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Market Reaction to Biden's Capital Gains Tax Plan Surprises Political Pundits

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What You Need to Know

  • A new tax as high as 43.8% is very unlikely, according to Greg Valliere.
  • A capital gains tax rate increase will be more likely in the 25% to 28% range, said Andy Friedman.
  • The markets will also have to be on guard for other tax trial balloons like an estate tax hike proposal.

Political watchers voiced surprise Friday at the markets’ reaction to the news Thursday that President Joe Biden plans to release next week a proposal to increase the capital gains tax rate on the highest earners.

The Dow Jones Industrial Average, S&P 500 and Nasdaq slipped about 1% Thursday but rebounded Friday.

Biden’s capital gains proposal has been public “since last fall, so it shouldn’t have been a surprise for the markets, which were rocked yesterday by a leak that capital gains taxes will rise,” Greg Valliere, chief U.S. policy strategist for AGF Investments, said Friday in his Capitol Notes email briefing.

The important point, said Valliere: “A new tax as high as 43.8% is very unlikely because it would be opposed by all 50 Republican senators and a handful of Democrats.”

On Thursday, Bloomberg reported that Biden plans to propose “almost doubling the capital gains tax rate for wealthy individuals to 39.6% to help pay for a raft of social spending that addresses long-standing inequality.”

For those earning $1 million or more, Bloomberg reported that “the new top rate, coupled with an existing surtax on investment income, means that federal tax rates for wealthy investors could be as high as 43.4%.”

The new marginal 39.6% rate would be an increase from the current top marginal rate of 20%, which kicks in when taxable income exceeds $441,450 for an individual or $496,600 for a couple.

Andy Friedman, principal and founder of The Washington Update and a former tax attorney, told ThinkAdvisor Friday in an email that he’s “surprised that the leak of Biden’s plan to increase the capital gains tax rate is causing such a fuss.”

Biden, Friedman said, “has made clear since the campaign that he wants to raise the capital gains rate to the ordinary income tax rate (39.6% under his tax proposals). I have always assumed that Biden will propose this change publicly when he announces his individual tax plan.”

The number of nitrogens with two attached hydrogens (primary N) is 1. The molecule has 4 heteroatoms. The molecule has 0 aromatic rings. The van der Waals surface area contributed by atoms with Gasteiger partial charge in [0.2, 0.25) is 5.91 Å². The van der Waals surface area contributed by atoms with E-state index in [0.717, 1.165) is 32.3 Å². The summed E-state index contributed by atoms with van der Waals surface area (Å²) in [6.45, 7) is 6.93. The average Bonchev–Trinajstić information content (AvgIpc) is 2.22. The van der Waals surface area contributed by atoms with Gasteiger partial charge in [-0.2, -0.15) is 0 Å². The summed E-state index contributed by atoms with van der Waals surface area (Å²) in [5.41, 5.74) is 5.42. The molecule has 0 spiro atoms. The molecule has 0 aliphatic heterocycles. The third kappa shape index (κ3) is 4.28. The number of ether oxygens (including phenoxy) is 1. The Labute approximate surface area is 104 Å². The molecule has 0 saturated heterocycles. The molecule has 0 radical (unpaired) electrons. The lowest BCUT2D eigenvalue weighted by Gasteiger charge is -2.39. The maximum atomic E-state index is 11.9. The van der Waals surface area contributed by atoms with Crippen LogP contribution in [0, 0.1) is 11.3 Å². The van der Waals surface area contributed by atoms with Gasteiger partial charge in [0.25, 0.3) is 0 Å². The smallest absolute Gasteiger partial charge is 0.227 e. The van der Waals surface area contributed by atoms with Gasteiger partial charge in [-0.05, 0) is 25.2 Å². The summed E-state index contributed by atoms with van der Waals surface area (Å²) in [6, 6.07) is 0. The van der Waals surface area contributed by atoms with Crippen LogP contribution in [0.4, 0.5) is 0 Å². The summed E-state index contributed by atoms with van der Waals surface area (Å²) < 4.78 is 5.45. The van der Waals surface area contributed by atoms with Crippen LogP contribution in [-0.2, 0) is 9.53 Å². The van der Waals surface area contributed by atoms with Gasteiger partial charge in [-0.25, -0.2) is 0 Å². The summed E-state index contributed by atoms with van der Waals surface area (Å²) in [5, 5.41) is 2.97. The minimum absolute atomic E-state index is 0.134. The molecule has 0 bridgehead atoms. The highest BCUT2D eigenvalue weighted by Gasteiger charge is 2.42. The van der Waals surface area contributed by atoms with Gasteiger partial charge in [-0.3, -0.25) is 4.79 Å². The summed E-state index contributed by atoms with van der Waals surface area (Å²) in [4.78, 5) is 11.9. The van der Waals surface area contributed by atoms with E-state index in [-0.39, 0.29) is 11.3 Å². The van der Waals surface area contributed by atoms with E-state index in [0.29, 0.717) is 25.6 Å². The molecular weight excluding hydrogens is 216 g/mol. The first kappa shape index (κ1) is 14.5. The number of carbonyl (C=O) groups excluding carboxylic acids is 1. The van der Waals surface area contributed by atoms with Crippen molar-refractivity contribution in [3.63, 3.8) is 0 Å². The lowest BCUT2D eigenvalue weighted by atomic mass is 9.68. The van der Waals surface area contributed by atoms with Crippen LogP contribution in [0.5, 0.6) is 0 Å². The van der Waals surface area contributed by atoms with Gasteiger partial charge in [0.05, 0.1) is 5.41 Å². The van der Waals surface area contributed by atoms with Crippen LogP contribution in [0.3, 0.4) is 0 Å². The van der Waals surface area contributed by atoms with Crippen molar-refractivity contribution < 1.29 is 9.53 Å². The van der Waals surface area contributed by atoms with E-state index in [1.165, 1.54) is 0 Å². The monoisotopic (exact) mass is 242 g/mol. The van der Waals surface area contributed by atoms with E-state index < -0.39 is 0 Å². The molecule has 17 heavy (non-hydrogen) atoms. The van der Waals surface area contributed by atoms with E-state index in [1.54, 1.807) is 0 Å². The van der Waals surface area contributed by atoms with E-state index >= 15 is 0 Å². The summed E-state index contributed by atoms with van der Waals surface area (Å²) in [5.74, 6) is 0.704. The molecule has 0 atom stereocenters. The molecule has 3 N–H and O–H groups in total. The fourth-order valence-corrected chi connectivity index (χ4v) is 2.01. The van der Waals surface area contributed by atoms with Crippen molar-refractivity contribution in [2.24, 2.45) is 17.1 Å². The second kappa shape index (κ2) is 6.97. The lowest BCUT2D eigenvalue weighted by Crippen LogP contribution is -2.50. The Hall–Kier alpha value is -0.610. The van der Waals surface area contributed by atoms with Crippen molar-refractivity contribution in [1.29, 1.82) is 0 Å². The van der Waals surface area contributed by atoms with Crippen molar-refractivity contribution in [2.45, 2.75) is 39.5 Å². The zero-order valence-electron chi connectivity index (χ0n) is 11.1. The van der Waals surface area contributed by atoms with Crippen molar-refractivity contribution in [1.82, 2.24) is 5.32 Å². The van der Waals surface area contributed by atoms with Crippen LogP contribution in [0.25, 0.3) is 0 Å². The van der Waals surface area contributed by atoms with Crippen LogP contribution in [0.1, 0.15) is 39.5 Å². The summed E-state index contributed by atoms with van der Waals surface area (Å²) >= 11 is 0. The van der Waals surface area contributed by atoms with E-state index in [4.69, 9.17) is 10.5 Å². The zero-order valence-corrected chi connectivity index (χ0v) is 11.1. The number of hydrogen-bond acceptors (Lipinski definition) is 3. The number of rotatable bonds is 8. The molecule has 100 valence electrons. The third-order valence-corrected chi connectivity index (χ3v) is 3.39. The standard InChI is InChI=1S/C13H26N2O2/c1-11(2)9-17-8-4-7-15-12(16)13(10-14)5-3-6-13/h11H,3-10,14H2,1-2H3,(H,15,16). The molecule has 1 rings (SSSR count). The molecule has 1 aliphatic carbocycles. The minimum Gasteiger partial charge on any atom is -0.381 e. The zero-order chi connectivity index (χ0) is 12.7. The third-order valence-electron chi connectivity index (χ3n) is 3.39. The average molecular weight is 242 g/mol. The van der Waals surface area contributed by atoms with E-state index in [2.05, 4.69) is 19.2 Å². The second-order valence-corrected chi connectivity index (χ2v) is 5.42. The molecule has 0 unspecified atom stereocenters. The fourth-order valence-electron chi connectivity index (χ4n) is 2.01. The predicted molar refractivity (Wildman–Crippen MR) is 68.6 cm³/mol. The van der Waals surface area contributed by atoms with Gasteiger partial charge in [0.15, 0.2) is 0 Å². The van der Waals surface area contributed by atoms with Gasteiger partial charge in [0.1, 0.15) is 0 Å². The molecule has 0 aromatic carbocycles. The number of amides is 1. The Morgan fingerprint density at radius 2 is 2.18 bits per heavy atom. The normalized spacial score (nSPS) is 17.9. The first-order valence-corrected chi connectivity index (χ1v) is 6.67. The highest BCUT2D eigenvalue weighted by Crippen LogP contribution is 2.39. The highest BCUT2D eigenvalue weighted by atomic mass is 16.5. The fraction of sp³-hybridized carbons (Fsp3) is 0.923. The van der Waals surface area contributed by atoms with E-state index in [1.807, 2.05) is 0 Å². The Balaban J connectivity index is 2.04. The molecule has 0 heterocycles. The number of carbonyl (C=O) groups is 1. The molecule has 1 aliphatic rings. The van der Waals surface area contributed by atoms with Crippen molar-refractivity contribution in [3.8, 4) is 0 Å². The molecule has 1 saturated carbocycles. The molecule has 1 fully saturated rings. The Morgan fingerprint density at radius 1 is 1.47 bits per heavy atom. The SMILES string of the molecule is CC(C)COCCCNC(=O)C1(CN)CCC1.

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It is possible, Friedman opined, “that the administration leaked the proposed rate to test the market reaction. They then conceivably could mollify the markets by backing off to a lesser rate increase. More likely, though, Biden will maintain his position as a starting point for congressional negotiations.”

A capital gains tax rate increase “is in the offing,” Friedman said. “But I doubt it will go nearly so high. When the dust settles, we’ll likely see a rate in the 25% to 28% range.”

Both Valliere and Raymond James analysts agreed that Biden’s tax proposals are an opening salvo in the negotiation process.

“It’s entirely possible that the top capital gains rate for millionaires will rise from 23.8% now to something like 30%,” Valliere said. “Most of the administration’s proposals will get watered down later this year.”

Raymond James analysts noted in their Friday email briefing that the administration’s proposed hike in the capital gains rate “to the envisioned ordinary income rate of 39.6% on incomes above $1 million” as part of Biden’s American Families Plan “is likely to see adjustment on the rate or the income threshold.”

A higher capital gains rate “is a staple of Biden’s ‘economic fairness’ agenda and has been well communicated over the course of his candidacy/presidency, but we expect the market reaction seen Thursday to raise hesitancy among moderate Democrats and serve as a potential moderating force,” Raymond James analysts said.

“In an aggressive scenario of a 39.6% rate being effective in 2022,” the analysts continued, “we would expect to see continued market volatility as the Biden infrastructure/tax agenda makes its way through Congress.”

The markets, Valliere warned, will also have to be on guard for other tax trial balloons: “raising the estate tax, possibly combined with killing the ‘step up’ basis; hiking the top individual rate; almost certainly increasing the corporate rate; imposing a minimum corporate tax; and cracking down on business loopholes, including the sheltering of profits abroad.”